While this even-less-than-the-$20-I-wanted-to-spend-on-it price should have been good enough, I couldn't resist trying to bargain down to $ never know when someone will knock another dollar or two off to meet you in the middle! He demurred, and after a proper period of hem and hawwing to intimate that I wasn't completely willing to pay the $15 out of the gate and am just a cheapskate (which was true, but you have to keep your pride intact), I set the picture against my knees to fish three fives out of my satchel. Success!! The man said as I was handing him his money that the picture had come out of a career Navy officer's estate and that there were more Asian drawings in a pile on one of the tables, but as the plywood-and-glass frame was a little ungainly to carry around the narrow rows, I threw a cursory glance over the table and rejoined my parents.

Dad: What is it? [looking picture over doubtfully]
Me : [cheerfully] I don't know, but I hope it's haunted!
Dad: Nice frame....
Me: I know I need another picture like I need an actual hole in my head, but look at it! [shrugging] I don't care, I wanted it.
Mom: Knowing you, you'll find the perfect place to put it and it'll look fabulous. Or you'll sell it on Craigslist and make some money. So don't worry about it! [possibly the nicest thing my mom has ever said to me, so I had to memorialize this conversation in blog form]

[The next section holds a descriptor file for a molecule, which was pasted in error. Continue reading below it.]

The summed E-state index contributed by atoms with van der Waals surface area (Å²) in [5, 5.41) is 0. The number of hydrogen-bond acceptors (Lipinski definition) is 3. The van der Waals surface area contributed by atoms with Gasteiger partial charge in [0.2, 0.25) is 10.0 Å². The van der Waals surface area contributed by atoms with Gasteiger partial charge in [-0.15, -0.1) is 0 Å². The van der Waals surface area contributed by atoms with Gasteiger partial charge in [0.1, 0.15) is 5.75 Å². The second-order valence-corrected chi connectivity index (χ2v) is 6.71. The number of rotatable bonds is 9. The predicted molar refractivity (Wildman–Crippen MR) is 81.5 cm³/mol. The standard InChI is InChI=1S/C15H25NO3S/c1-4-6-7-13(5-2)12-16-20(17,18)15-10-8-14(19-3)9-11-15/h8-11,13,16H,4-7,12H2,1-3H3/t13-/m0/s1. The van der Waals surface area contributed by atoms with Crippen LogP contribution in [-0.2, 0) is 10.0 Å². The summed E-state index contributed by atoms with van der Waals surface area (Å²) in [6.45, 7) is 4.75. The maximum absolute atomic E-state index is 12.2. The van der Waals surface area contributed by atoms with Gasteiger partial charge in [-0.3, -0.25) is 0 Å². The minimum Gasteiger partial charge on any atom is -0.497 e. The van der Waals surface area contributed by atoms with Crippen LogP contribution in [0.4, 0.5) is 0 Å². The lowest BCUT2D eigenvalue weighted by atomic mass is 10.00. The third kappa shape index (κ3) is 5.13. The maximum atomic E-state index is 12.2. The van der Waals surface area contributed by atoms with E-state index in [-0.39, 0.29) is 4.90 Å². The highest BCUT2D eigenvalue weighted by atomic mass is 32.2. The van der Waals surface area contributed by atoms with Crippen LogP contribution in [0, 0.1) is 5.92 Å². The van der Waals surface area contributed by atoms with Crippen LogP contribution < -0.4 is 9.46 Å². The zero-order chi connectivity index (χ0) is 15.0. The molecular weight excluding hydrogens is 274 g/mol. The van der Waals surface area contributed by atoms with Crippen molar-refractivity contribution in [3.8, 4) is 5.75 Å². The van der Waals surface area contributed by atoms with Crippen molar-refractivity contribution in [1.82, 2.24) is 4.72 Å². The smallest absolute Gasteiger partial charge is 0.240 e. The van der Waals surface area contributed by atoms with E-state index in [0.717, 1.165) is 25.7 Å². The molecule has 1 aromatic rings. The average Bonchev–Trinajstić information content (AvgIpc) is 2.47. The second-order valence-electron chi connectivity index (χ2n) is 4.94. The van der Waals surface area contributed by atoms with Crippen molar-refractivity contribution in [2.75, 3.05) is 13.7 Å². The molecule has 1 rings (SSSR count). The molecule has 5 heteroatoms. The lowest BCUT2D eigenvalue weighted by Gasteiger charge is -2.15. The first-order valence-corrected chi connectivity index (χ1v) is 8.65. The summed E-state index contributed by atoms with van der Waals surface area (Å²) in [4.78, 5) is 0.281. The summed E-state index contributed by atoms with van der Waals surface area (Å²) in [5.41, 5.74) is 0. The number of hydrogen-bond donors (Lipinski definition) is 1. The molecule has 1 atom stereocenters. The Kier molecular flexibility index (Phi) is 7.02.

When I got home, I (naturally) googled my find in a fit of curiosity as to what exactly I had on my hands (and, obvs, to make sure I hadn't paid too much at $15). The cursive script at the bottom of the textile reads "Australian Aboriginal Boomerang Corraborra" and what I thought was the surname "Rodriguez". Turns out, it's RodriQuez, as in John Rodriquez, who ran an eponymous business down under, specializing in abstract, Australian-themed designs. I was able to find a number of examples of his work on the Museum Victoria website. The MV owns a large collection of locally produced historic textiles among its holdings, and maybe a hundred digital images there are of items by Rodriquez. 

Like this one!
Brothers to my group above...a little more subtle, but still great.
From the website's catalog entries:
John Rodriquez studied art and design at RMIT in the late 1940s and became well known for his screen-printed textile designs in the early 1950s. From 1950 to 1980 he was one of a handful of Australian textile designers who developed a new contemporary style with innovative use of colour. His designs in the early 1950s were mostly of Aboriginal or geometric style. Later he turned to more abstract designs in the Scandinavian style. Later still he made bold use of colour. Rodriquez introduced unique Australian styles which have been imitated often since. He always stressed the importance of innovation. Many homes in Australia and overseas still have his art works in the linen cupboard. 
John Rodriquez retired in 1988, handing the Rodriquez company to his son Rimian, who has computerised the screen printing and mostly employs other designers for the products, but still uses a few of his father's most popular designs. Rodriquez passed away in 2000.